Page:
Take the world cup match with England in 1986. First of all there was that goal; the one in which Maradona rose above the rest of the players on the pitch, his hand held aloft and deftly patted the ball into the net. That had the effect, as it were, of putting the fear of God up the England players.

Such was this fear that later in the match, Maradona was able to sort of dribble past five or so England players, and score one of the most memorable goals in the history of the World Cup. It is just that if you were to plot the trajectory of his run you will find that the Argentinean footballing legend actually ran pretty much in a straight line. The England players, in anticipation of Madonna’s magic, sort of fell away. If instead the English defence had not moved and stayed put, Maradona may not have got past his first marker.

It all boils down to expectations. If you are expected to act in a certain way,  others change their behaviour accordingly. The result is that by doing nothing, but creating the impression of doing something, you can affect behaviour.

So let’s apply the Maradona model to the markets. For the markets, expectation is crucial. So let’s say you are a central banker, and – for the sake of picking a name out of thin air – let’s say you are called Mario Draghi, and you are the President of the European Central Bank.

You want to see confidence return to the markets, you want investors to buy Italian and Spanish bonds, and you are worried about the strength of the euro. But you have a problem. Some of your colleagues within the ECB, some very powerful colleagues at that, are what you might call hawks. They don’t like quantitative easing, and like to see a strong currency. So what do you do?  Answer: absolutely nothing, other than talk. You say things such as: “I will do what it takes.”  And hope that simply saying you will do that is enough.

Somehow, the strategy appears to be working. Last week the ECB voted to do nothing again. There would be no change in monetary policy for another month, but the feeling that Mario is there, pulling strings, and orchestrating recovery was enough to get the markets buying bonds and selling euros.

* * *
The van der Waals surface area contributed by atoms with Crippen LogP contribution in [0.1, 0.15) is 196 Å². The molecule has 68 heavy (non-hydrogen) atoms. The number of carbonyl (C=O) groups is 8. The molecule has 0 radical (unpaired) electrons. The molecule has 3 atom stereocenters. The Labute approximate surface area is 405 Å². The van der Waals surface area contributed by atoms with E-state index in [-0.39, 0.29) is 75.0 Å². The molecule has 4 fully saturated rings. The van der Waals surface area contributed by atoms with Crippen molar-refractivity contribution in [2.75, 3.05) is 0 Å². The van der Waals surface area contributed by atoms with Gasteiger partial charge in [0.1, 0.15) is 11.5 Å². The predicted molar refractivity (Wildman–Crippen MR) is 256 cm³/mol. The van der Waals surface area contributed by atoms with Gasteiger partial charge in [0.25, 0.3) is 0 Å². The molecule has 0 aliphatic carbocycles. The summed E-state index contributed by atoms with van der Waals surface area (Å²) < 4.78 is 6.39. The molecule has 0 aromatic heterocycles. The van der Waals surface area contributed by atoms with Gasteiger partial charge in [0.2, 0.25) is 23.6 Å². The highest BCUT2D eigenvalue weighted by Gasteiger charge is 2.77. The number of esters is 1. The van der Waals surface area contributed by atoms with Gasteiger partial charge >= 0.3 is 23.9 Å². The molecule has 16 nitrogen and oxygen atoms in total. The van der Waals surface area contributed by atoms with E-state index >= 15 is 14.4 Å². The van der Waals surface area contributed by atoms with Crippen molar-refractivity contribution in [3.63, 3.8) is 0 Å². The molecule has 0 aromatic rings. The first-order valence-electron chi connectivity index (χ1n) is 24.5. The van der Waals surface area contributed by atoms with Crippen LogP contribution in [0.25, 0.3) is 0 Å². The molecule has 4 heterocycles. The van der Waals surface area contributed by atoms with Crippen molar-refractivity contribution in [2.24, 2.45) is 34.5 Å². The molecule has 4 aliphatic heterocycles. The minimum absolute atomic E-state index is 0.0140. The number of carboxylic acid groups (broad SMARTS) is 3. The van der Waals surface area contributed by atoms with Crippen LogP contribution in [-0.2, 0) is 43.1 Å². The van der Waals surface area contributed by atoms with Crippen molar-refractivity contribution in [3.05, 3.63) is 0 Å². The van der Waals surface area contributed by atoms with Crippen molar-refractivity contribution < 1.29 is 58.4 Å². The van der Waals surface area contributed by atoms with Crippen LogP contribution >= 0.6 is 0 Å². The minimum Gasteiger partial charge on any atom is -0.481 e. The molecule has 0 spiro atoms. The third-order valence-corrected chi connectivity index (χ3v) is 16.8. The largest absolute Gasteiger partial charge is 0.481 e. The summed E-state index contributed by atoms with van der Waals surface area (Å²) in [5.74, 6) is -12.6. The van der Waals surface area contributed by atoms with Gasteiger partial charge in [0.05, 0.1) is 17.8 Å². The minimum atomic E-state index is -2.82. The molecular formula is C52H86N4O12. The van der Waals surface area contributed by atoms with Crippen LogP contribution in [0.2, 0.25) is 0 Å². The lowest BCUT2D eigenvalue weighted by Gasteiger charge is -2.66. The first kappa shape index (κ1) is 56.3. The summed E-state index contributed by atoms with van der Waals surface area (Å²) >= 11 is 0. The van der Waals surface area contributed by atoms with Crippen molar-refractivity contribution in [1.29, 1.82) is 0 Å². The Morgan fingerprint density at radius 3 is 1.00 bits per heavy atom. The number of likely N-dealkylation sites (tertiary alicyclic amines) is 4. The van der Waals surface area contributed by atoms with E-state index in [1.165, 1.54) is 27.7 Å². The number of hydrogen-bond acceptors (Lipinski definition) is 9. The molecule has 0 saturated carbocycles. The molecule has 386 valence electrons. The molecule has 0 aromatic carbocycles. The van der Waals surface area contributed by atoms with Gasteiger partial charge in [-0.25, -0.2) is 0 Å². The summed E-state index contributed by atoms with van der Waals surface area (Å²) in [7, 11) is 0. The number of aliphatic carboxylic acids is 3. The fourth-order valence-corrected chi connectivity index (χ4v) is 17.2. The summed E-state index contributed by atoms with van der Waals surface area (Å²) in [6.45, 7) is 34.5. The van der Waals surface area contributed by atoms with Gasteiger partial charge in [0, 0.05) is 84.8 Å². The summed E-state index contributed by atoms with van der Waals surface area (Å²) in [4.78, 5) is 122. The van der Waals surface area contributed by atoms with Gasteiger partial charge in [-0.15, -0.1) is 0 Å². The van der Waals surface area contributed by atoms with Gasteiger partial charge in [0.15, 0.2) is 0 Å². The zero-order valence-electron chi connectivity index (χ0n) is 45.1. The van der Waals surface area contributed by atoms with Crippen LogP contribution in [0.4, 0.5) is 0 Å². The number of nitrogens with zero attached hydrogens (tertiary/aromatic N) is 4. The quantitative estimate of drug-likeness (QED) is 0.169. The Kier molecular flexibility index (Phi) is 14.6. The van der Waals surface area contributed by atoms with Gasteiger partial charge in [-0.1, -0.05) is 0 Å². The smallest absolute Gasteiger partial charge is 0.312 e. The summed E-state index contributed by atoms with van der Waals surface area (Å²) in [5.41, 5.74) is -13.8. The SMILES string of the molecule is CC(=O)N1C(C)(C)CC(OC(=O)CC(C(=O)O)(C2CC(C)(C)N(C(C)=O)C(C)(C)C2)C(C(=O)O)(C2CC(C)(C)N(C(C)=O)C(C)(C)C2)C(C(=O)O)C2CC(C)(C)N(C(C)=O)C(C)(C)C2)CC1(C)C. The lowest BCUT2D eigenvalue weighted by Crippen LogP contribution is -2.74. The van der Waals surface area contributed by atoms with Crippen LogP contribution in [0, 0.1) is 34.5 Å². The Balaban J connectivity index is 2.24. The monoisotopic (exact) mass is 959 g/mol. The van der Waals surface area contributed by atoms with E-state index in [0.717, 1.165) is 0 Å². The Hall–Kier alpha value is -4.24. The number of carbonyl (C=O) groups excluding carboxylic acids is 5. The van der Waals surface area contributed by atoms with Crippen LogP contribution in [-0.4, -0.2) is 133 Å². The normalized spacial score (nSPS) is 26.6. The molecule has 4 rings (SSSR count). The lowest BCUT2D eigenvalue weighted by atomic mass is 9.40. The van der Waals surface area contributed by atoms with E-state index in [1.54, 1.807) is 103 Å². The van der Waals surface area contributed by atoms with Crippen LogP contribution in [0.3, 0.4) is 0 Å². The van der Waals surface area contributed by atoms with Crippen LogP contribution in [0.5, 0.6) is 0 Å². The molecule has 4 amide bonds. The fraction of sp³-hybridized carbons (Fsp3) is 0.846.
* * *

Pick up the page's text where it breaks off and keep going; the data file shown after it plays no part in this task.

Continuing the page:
And that is where Maradona comes into it. Back in 2005, Mervyn King came up with what he called ‘The Maradona theory of interest rates.’ He said that the markets are a little like those England players in the match with Argentina. He said: “Market interest rates react to what the central bank is expected to do.  In recent years the Bank of England and other central banks have experienced periods in which they have been able to influence the path of the economy without making large moves in official interest rates.  They headed in a straight line for their goals. How was that possible?  Because financial markets did not expect interest rates to remain constant.  They expected that rates would move either up or down.  Those expectations were sufficient – at times – to stabilise private spending while official interest rates in fact moved very little.”

What has that got to do with the here and now? Last week Jonathan Loynes at Capital Economics said: “The ECB president appears to have become the undisputed champion of the ’Maradona theory’ of monetary policy, in which market expectations of policy changes relieve the need for those changes to be implemented.”

So there you have it: Maradona economics.

But of course this begs the question: in today’s times do we need a new theory, perhaps a Lionel Messi theory of fiscal policy.

©2012 Investment and Business News.

Investment and Business News is a succinct, sometimes amusing often thought provoking and always informative email newsletter. Our readers say they look forward to receiving it, and so will you. Sign-up here